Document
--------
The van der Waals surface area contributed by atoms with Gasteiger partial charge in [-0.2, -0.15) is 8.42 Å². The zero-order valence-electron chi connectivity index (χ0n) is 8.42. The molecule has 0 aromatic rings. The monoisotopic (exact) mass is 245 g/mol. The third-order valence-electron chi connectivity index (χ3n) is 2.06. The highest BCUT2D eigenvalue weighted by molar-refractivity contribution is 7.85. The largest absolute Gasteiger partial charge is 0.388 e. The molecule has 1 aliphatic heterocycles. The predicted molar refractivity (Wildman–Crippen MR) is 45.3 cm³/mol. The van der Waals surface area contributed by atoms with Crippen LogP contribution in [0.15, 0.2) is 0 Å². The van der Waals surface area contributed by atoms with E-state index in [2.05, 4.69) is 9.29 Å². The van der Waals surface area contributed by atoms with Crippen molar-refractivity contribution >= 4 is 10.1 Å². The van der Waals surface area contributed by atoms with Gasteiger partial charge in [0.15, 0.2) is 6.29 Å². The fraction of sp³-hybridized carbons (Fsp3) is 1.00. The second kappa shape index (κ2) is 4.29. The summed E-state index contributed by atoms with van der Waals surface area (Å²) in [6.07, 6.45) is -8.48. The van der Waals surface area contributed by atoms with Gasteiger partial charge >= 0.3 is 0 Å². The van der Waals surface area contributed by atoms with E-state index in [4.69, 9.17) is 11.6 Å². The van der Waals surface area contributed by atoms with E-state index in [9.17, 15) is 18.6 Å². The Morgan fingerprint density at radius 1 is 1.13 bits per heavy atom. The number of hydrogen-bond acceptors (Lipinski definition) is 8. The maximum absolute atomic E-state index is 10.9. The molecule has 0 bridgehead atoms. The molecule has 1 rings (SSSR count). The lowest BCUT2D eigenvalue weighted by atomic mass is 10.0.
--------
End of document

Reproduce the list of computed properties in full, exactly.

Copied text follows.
The van der Waals surface area contributed by atoms with Gasteiger partial charge in [-0.2, -0.15) is 8.42 Å². The zero-order valence-electron chi connectivity index (χ0n) is 8.42. The molecule has 0 aromatic rings. The monoisotopic (exact) mass is 245 g/mol. The third-order valence-electron chi connectivity index (χ3n) is 2.06. The highest BCUT2D eigenvalue weighted by molar-refractivity contribution is 7.85. The largest absolute Gasteiger partial charge is 0.388 e. The molecule has 1 aliphatic heterocycles. The predicted molar refractivity (Wildman–Crippen MR) is 45.3 cm³/mol. The van der Waals surface area contributed by atoms with Crippen LogP contribution in [0.15, 0.2) is 0 Å². The van der Waals surface area contributed by atoms with E-state index in [2.05, 4.69) is 9.29 Å². The van der Waals surface area contributed by atoms with Crippen molar-refractivity contribution >= 4 is 10.1 Å². The van der Waals surface area contributed by atoms with Gasteiger partial charge in [0.15, 0.2) is 6.29 Å². The fraction of sp³-hybridized carbons (Fsp3) is 1.00. The second kappa shape index (κ2) is 4.29. The summed E-state index contributed by atoms with van der Waals surface area (Å²) in [6.07, 6.45) is -8.48. The van der Waals surface area contributed by atoms with Gasteiger partial charge >= 0.3 is 0 Å². The van der Waals surface area contributed by atoms with E-state index in [4.69, 9.17) is 11.6 Å². The van der Waals surface area contributed by atoms with E-state index in [9.17, 15) is 18.6 Å². The Morgan fingerprint density at radius 1 is 1.13 bits per heavy atom. The number of hydrogen-bond acceptors (Lipinski definition) is 8. The maximum absolute atomic E-state index is 10.9. The molecule has 0 bridgehead atoms. The molecule has 1 rings (SSSR count). The lowest BCUT2D eigenvalue weighted by atomic mass is 10.0.